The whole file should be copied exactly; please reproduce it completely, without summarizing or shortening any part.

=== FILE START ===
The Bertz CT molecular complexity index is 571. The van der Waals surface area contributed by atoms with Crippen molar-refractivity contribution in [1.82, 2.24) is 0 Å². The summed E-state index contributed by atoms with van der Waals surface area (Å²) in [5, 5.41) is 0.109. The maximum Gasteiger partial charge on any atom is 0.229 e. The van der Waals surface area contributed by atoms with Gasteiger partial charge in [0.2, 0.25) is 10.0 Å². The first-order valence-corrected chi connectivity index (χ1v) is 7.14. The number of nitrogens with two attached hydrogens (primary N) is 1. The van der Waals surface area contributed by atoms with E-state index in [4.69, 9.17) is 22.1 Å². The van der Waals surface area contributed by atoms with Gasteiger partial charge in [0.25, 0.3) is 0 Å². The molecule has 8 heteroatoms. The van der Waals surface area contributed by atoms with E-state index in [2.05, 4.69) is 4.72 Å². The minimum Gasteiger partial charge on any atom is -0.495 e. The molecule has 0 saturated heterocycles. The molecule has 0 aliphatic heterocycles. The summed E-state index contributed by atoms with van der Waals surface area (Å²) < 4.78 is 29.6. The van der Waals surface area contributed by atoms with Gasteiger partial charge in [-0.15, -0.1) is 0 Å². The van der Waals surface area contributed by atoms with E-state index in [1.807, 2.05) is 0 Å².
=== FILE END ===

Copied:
The Bertz CT molecular complexity index is 571. The van der Waals surface area contributed by atoms with Crippen molar-refractivity contribution in [1.82, 2.24) is 0 Å². The summed E-state index contributed by atoms with van der Waals surface area (Å²) in [5, 5.41) is 0.109. The maximum Gasteiger partial charge on any atom is 0.229 e. The van der Waals surface area contributed by atoms with Gasteiger partial charge in [0.2, 0.25) is 10.0 Å². The first-order valence-corrected chi connectivity index (χ1v) is 7.14. The number of nitrogens with two attached hydrogens (primary N) is 1. The van der Waals surface area contributed by atoms with E-state index in [4.69, 9.17) is 22.1 Å². The van der Waals surface area contributed by atoms with Gasteiger partial charge in [0.25, 0.3) is 0 Å². The molecule has 8 heteroatoms. The van der Waals surface area contributed by atoms with E-state index in [2.05, 4.69) is 4.72 Å². The minimum Gasteiger partial charge on any atom is -0.495 e. The molecule has 0 saturated heterocycles. The molecule has 0 aliphatic heterocycles. The summed E-state index contributed by atoms with van der Waals surface area (Å²) < 4.78 is 29.6. The van der Waals surface area contributed by atoms with Gasteiger partial charge in [-0.15, -0.1) is 0 Å². The van der Waals surface area contributed by atoms with E-state index in [1.807, 2.05) is 0 Å².